Your children learn pretty much everything from you in their early years. They learn how to tidy up, how to approach dogs safely and how to make a mean Spag Bol. What they might not pick up from you is good financial sense and habits because you probably don’t invite them to sit next to you when you review your bank statements looking for erroneous charges.
OK, the chances are they wouldn’t want to join you on that particular jaunt, but they will be interested in learning more about savings accounts, salaries, investing and that miracle of modern times, compound interest. You can talk to your kids about these things, you just have to aim it at their age.
You need to start early
As soon as your children can count, then talk about money. Take them to the shop to buy sweets and discuss how much is left from 50p after they’ve bought their 25p chocolate frog. When children are young, they need concrete things to look at, feel and think about, so physical money is a good idea.
Teach them the difference between wants and needs
While your child might want everything on the shelf, they don’t need all, or possibly any, of it. If you want your children to make sensible financial decisions, then teaching them the difference between spending £5 on chocolate and £5 on bread, milk, cheese and apples is vital.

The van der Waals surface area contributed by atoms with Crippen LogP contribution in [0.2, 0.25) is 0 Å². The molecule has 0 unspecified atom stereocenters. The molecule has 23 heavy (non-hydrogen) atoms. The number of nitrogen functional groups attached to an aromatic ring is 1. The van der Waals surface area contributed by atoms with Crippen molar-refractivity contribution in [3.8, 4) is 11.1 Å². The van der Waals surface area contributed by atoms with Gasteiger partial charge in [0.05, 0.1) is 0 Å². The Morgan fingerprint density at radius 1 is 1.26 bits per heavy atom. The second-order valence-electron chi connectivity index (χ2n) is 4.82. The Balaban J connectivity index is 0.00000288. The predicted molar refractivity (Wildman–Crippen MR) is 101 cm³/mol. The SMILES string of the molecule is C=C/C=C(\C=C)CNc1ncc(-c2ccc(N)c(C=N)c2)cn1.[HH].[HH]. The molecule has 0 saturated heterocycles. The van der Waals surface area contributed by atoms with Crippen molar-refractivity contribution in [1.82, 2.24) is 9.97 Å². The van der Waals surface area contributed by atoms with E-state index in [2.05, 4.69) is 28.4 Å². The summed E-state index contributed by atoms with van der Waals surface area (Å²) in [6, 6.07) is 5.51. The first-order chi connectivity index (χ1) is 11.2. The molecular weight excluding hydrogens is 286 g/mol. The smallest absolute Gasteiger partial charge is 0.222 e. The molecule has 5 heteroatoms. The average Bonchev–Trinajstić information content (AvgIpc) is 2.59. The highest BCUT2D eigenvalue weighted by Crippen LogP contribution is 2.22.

Explain earnings to them
So, the eldest wants an expansion pack for the latest video game and it costs £20. Do you just click “buy now”, or do you explain how your hourly rate is £20, so you’ll have to work for an hour to afford it?
Say no occasionally
Although, don’t just say no. You should say why you’re saying no, otherwise there’s nothing learned there. Once they’ve got over the near-fatal shock of being denied their third pair of trainers since February, they might just understand that you’d rather put that £50 into the holiday fund.
Divide money up into spending money, savings and charity money
There’s more than just one use for money. It’s a good idea, when you start doling out pocket money, to assign some for spending, some for saving for bigger things and some to give to charity. This system teaches children that it’s OK to spend money, as long as some goes into savings and some helps others. Use coins initially, so your children can divide it up physically. Later on, they can move money around their bank accounts.
Allow them to make financial mistakes
If Child #2 has a really bad habit of blowing their pocket money on rubbish within 24 hours, then that’s them with no funds for the next six days. Offer the opportunity to wash the car for a couple of quid, but don’t give any handouts. It’s wait for it or work! That’ll learn ‘em!
Be the example you want to set
There’s no need for lectures, spreadsheets and so on here. Just talk about finding a good three-for-the-price-of two offer, or resisting an impulse purchase. If they’re feeling sad, don’t take them shopping, as this is a particularly bad example. Go for a brisk walk with them – you can involve hot chocolate if you want, but it shouldn’t be the main feature of the outing.
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